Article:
Metallurgical Research & Technology 2020 Best Paper Award (June 2021)
In free access!
We are delighted to announce the winner of the Metallurgical Research & Technology 2020 Best Paper Award.
The Metallurgical Research & Technology Best Paper Award honors the author(s) of a paper of exceptional merit dealing with research and/or industrial aspects in metallurgy and bringing an outstanding contribution to the field. All articles published during the current year prior to the award, including Short Communications, Regular articles, Reviews and Topical contributions, can be considered for an award. The editorial committee meets every year, in December, to judge the best papers according to the criteria of originality, innovation, significance to the research community, industrial relevance, technical excellence, impact, and clarity of presentation.
The authors of the awarded articles are offered a book from the EDP Sciences catalogue. In addition, they are given the possibility to publish a press release about their work and/or their laboratory/team. Finally, the selected articles are turned into free access so that all readers can have a chance to read them.
First prize winner
Chengsong Liu and Bryan Webler for their article "Evolution of non-metallic inclusions during heat treatment", published in Metall. Res. Technol. 117, 408 (2020).
Isothermal heat treatment can not only modify steel microstructure, but also non-metallic inclusions. In this work, heat treatment experiments have been carried out at different temperatures in the range of 1373 to 1573 K under an argon atmosphere, and the resulting changes in morphology, composition, size distribution of the inclusions were subsequently analyzed. At relatively higher heat treatment temperatures (1473 and 1573 K), the two main kinds of inclusions initially in the steels, CaS and MgO–Al2O3–CaO–CaS, gradually transformed to (Ca, Mn)S and MgO–Al2O3–(Ca, Mn)S inclusions, respectively, and some MgO–Al2O3–CaO inclusions also transformed to MgO–Al2O3–(Ca, Mn)S, while little evidence of transformation was observed at 1373 K. The extent of transformation increased with decreasing inclusion size and higher temperature. This study has fully clarified the transformation mechanism of inclusions in the steels during heat treatment which is essential for subsequent hot rolling process and control of steel product quality.
About the authors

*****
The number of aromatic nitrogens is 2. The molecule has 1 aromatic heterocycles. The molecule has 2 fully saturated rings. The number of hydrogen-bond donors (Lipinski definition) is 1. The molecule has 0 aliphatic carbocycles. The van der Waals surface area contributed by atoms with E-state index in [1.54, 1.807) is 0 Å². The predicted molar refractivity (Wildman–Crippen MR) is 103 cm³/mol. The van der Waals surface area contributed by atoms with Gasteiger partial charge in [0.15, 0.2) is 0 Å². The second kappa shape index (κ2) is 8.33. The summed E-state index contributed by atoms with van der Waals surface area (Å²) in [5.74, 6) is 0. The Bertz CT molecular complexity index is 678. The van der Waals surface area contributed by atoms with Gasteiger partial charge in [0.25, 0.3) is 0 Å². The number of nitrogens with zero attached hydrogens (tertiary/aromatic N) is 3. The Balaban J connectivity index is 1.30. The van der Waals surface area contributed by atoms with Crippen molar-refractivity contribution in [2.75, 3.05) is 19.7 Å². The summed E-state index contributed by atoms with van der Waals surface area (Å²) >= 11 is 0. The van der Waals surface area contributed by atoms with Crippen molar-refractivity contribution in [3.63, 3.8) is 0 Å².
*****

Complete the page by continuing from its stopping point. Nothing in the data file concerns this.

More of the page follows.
Chengsong Liu was born in 1986 and is an associate professor at the School of Materials and Metallurgy, Wuhan University of Science and Technology (WUST). He received his Bachelor degree, Master degree and Ph.D. Degree from University of Science and Technology (USTB). He worked at China first heavy industries (China) and Carnegie Mellon University (USA). His research interests are mainly clean steel and non-metallic inclusions in steel. He has published more than 40 journal papers and has managed multiple projects from National Natural Science Foundation of China (NSFC), The Office of China Postdoctoral Council, Hubei Association for Science & Technology, and so on.
Bryan Webler is an Associate Professor in the Materials Science and Engineering Department at Carnegie Mellon University and a faculty member in the Center for Iron and Steelmaking Research (CISR). He received a B.S. in Engineering Physics from the University of Pittsburgh in 2005 and a M.S. (2007) and Ph.D. (2008) in Materials Science and Engineering from Carnegie Mellon. His PhD work was with CISR, studying the copper-induced hot shortness of steel. From 2008 to 2013, he was a Senior Engineer in the Materials Technology Department of the Bettis Atomic Power Laboratory, studying corrosion resistance and mechanical behavior of stainless steels and nickel-base alloys. Dr. Webler joined the Carnegie Mellon faculty in 2013. His research interests are in the reactions between metals and their environment, both during processing and in-service. He also teaches classes on phase transformations, computational thermodynamics, and corrosion/oxidation of metals. Dr. Webler serves as Materials Advantage faculty advisor at Carnegie Mellon and is active in the Association for Iron and Steel Technology, serving as the current chair of the Metallurgy – Steelmaking and Casting Committee and teaching the “Making, Shaping, and Treating of Steel: 101” course. He was awarded the Kent D. Peaslee Junior Faculty Award from AIST in 2015 and is currently an AIST Foundation Steel Professor.